Comstock, C. E. et al. Targeting cell cycle and hormone receptor pathways in cancer. Oncogene 32, 5481–5491 (2013).

    Article  CAS  PubMed  PubMed Central  Google Scholar 

  78. 78.

    US National Library of Medicine. ClinicalTrials.gov https://clinicaltrials.gov/show/NCT02905318 (2019).

  79. 79.

    US National Library of Medicine. ClinicalTrials.gov https://clinicaltrials.gov/show/NCT02555189 (2019).

  80. 80.

    US National Library of Medicine. ClinicalTrials.gov https://clinicaltrials.gov/show/NCT02059213 (2019).

  81. 81.

    Chinnam, M. & Goodrich, D. W. RB1, development, and cancer. Curr. Top. Dev. Biol. 94, 129–169 (2011).

    Article  CAS  PubMed  PubMed Central  Google Scholar 

  82. 82.

    Aparicio, A. M. et al. Combined tumor suppressor defects characterize clinically defined aggressive variant prostate cancers. Clin. Cancer Res. 22, 1520–1530 (2016).

    Article  CAS  PubMed  Google Scholar 

  83. 83.

    Ku, S. Y. et al. Rb1 and Trp53 cooperate to suppress prostate cancer lineage plasticity, metastasis, and antiandrogen resistance. Science 355, 78–83 (2017).

    Article  CAS  PubMed  PubMed Central  Google Scholar 

  84. 84.

    Mu, P. et al. SOX2 promotes lineage plasticity and antiandrogen resistance in TP53- and RB1-deficient prostate cancer. Science 355, 84–88 (2017).

    Article  CAS  PubMed  PubMed Central  Google Scholar 

  85. 85.

    Beltran, H. et al. The role of lineage plasticity in prostate cancer therapy resistance. Clin. Cancer Res. https://doi.org/10.1158/1078-0432.CCR-19-1423 (2019).

  86. 86.

    Palmgren, J. S., Karavadia, S. S. & Wakefield, M. R. Unusual and underappreciated: small cell carcinoma of the prostate. Semin. Oncol. 34, 22–29 (2007).

    Article  CAS  PubMed  Google Scholar 

  87. 87.

    Epstein, J. I. et al. Proposed morphologic classification of prostate cancer with neuroendocrine differentiation. Am. J. Surg. Pathol. 38, 756–767 (2014).

    Article  PubMed  PubMed Central  Google Scholar 

  88. 88.

    Beltran, H. et al. A phase 2 study of the aurora kinase A inhibitor alisertib for patients with neuroendocrine prostate cancer (NEPC) [abstract]. Ann. Oncol. 27 (Suppl. 6), LBA29 (2016).

    Google Scholar 

  89. 89.

    Gong, X. et al. Aurora A kinase inhibition is synthetic lethal with loss of the RB1 tumor suppressor gene. Cancer Discov. 9, 248–263 (2019).

    Article  PubMed  Google Scholar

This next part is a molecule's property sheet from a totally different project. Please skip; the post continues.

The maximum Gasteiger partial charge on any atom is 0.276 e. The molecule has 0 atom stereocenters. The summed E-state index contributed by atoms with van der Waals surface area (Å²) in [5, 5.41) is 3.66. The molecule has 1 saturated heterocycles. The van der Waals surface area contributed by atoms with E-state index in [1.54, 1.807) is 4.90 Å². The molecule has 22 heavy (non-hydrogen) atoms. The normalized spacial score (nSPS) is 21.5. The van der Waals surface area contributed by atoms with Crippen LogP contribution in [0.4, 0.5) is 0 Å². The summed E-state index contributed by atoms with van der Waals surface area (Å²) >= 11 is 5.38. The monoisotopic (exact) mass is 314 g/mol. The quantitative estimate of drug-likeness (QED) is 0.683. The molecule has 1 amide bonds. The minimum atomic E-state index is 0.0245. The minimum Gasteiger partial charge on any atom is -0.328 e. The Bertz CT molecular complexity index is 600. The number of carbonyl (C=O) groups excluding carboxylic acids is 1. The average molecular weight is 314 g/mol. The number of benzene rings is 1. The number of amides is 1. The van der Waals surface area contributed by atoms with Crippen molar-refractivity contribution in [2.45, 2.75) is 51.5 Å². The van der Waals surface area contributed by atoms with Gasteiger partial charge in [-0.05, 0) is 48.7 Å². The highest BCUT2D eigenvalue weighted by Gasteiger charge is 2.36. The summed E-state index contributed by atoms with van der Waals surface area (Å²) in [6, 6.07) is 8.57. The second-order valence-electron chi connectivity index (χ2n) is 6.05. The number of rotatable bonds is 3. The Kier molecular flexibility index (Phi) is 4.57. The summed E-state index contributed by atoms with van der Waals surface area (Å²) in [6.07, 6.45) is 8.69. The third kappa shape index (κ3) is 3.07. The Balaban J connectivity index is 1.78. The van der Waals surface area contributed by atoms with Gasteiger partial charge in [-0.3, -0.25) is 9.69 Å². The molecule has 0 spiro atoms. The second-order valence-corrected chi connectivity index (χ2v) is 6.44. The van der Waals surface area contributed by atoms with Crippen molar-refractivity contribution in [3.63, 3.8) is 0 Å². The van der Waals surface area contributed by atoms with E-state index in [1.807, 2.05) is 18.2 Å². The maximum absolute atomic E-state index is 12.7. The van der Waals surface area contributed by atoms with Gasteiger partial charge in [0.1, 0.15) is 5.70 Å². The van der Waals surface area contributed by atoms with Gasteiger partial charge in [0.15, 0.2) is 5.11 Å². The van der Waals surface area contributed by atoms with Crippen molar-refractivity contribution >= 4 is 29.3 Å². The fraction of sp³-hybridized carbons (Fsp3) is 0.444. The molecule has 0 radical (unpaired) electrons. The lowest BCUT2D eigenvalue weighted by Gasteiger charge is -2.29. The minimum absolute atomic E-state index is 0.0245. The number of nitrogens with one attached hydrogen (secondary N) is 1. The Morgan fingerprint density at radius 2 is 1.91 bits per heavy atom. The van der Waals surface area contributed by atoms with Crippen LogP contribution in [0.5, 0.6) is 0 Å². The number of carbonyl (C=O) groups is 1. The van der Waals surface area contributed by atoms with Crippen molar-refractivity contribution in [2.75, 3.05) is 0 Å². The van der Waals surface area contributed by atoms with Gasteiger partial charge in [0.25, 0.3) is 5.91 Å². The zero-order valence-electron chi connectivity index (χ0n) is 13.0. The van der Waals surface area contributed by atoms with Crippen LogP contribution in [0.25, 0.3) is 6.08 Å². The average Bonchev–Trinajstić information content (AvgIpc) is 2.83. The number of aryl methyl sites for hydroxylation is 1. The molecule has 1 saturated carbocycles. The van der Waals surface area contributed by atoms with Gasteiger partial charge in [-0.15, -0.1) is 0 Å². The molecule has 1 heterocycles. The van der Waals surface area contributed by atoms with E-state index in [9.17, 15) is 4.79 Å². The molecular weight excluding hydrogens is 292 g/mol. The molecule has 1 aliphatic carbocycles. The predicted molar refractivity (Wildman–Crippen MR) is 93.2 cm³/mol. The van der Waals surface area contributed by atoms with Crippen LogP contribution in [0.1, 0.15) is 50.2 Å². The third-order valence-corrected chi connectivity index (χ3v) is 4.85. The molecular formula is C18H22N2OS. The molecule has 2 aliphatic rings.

90. 90.

    Puca, L. et al. Delta-like protein 3 expression and therapeutic targeting in neuroendocrine prostate cancer. Sci. Transl Med. 11, eaav0891 (2019).

    Article  CAS  PubMed  PubMed Central  Google Scholar 

  91. 91.

    Baca, S. C. et al. Punctuated evolution of prostate cancer genomes. Cell 153, 666–677 (2013).

    Article  CAS  PubMed  PubMed Central  Google Scholar 

  92. 92.

    Taylor, R. A. et al. Germline BRCA2 mutations drive prostate cancers with distinct evolutionary trajectories. Nat. Commun. 8, 13671 (2017).

    Article  CAS  PubMed  PubMed Central  Google Scholar 

  93. 93.

    Nava Rodrigues, D. et al. RB1 heterogeneity in advanced metastatic castration-resistant prostate cancer. Clin. Cancer Res. 25, 687–697 (2019).

    Article  PubMed  Google Scholar 

  94. 94.

    Easwaran, H., Tsai, H. C. & Baylin, S. B. Cancer epigenetics: tumor heterogeneity, plasticity of stem-like states, and drug resistance. Mol. Cell 54, 716–727 (2014).

    Article  CAS  PubMed  PubMed Central  Google Scholar 

  95. 95.

    Varambally, S. et al. The polycomb group protein EZH2 is involved in progression of prostate cancer. Nature 419, 624–629 (2002).

    Article  CAS  PubMed  Google Scholar 

  96. 96.

    Beltran, H. et al. Molecular characterization of neuroendocrine prostate cancer and identification of new drug targets. Cancer Discov. 1, 487–495 (2011).

    Article  CAS  PubMed  PubMed Central  Google Scholar 

  97. 97.

    Dardenne, E. et al. N-myc Induces an EZH2-mediated transcriptional program driving neuroendocrine prostate cancer. Cancer Cell 30, 563–577 (2016).

    Article  CAS  PubMed  PubMed Central  Google Scholar 

  98. 98.

    US National Library of Medicine. ClinicalTrials.gov https://clinicaltrials.gov/show/NCT03480646 (2019).

  99. 99.

    US National Library of Medicine. ClinicalTrials.gov https://clinicaltrials.gov/show/NCT03460977 (2019).

  100. 100.

    Stathis, A. & Bertoni, F. BET proteins as targets for anticancer treatment. Cancer Discov. 8, 24–36 (2018).

    Article  CAS  PubMed  Google Scholar 

  101. 101.

    Asangani, I. A. et al. Therapeutic targeting of BET bromodomain proteins in castration-resistant prostate cancer. Nature 510, 278–282 (2014).

    Article  CAS  PubMed  PubMed Central  Google Scholar 

  102. 102.

    Welti, J. et al. Targeting bromodomain and extra-terminal (BET) family proteins in castration-resistant prostate cancer (CRPC). Clin. Cancer. Res. 24, 3149–3162 (2018).

    Article  CAS  PubMed  Google Scholar 

  103. 103.

    Asangani, I. A. et al. BET bromodomain inhibitors enhance efficacy and disrupt resistance to AR antagonists in the treatment of prostate cancer. Mol. Cancer. Res. 14, 324–331 (2016).